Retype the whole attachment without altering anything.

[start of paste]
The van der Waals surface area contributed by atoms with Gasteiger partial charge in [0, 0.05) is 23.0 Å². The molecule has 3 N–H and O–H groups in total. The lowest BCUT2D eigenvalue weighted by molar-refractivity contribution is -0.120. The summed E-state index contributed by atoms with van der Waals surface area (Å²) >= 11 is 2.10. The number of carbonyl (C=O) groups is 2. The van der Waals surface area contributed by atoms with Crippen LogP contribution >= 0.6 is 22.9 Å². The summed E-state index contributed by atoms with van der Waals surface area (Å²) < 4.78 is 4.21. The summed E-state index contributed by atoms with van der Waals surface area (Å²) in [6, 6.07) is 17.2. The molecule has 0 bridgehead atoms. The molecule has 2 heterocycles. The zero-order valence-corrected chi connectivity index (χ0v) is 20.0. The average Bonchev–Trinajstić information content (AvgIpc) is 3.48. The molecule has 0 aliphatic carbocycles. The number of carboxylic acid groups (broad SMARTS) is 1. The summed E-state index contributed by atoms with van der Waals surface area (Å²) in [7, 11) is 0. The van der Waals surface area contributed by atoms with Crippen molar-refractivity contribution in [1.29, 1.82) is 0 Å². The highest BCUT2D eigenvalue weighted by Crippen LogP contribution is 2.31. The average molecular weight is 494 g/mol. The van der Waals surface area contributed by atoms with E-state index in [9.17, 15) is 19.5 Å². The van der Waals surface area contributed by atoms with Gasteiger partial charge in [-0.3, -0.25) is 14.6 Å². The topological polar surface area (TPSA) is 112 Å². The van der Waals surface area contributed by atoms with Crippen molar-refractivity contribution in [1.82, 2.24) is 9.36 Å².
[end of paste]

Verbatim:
The van der Waals surface area contributed by atoms with Gasteiger partial charge in [0, 0.05) is 23.0 Å². The molecule has 3 N–H and O–H groups in total. The lowest BCUT2D eigenvalue weighted by molar-refractivity contribution is -0.120. The summed E-state index contributed by atoms with van der Waals surface area (Å²) >= 11 is 2.10. The number of carbonyl (C=O) groups is 2. The van der Waals surface area contributed by atoms with Crippen LogP contribution >= 0.6 is 22.9 Å². The summed E-state index contributed by atoms with van der Waals surface area (Å²) < 4.78 is 4.21. The summed E-state index contributed by atoms with van der Waals surface area (Å²) in [6, 6.07) is 17.2. The molecule has 0 bridgehead atoms. The molecule has 2 heterocycles. The zero-order valence-corrected chi connectivity index (χ0v) is 20.0. The average Bonchev–Trinajstić information content (AvgIpc) is 3.48. The molecule has 0 aliphatic carbocycles. The number of carboxylic acid groups (broad SMARTS) is 1. The summed E-state index contributed by atoms with van der Waals surface area (Å²) in [7, 11) is 0. The van der Waals surface area contributed by atoms with Crippen molar-refractivity contribution in [1.29, 1.82) is 0 Å². The highest BCUT2D eigenvalue weighted by Crippen LogP contribution is 2.31. The average molecular weight is 494 g/mol. The van der Waals surface area contributed by atoms with E-state index in [9.17, 15) is 19.5 Å². The van der Waals surface area contributed by atoms with Gasteiger partial charge in [-0.3, -0.25) is 14.6 Å². The topological polar surface area (TPSA) is 112 Å². The van der Waals surface area contributed by atoms with Crippen molar-refractivity contribution in [1.82, 2.24) is 9.36 Å².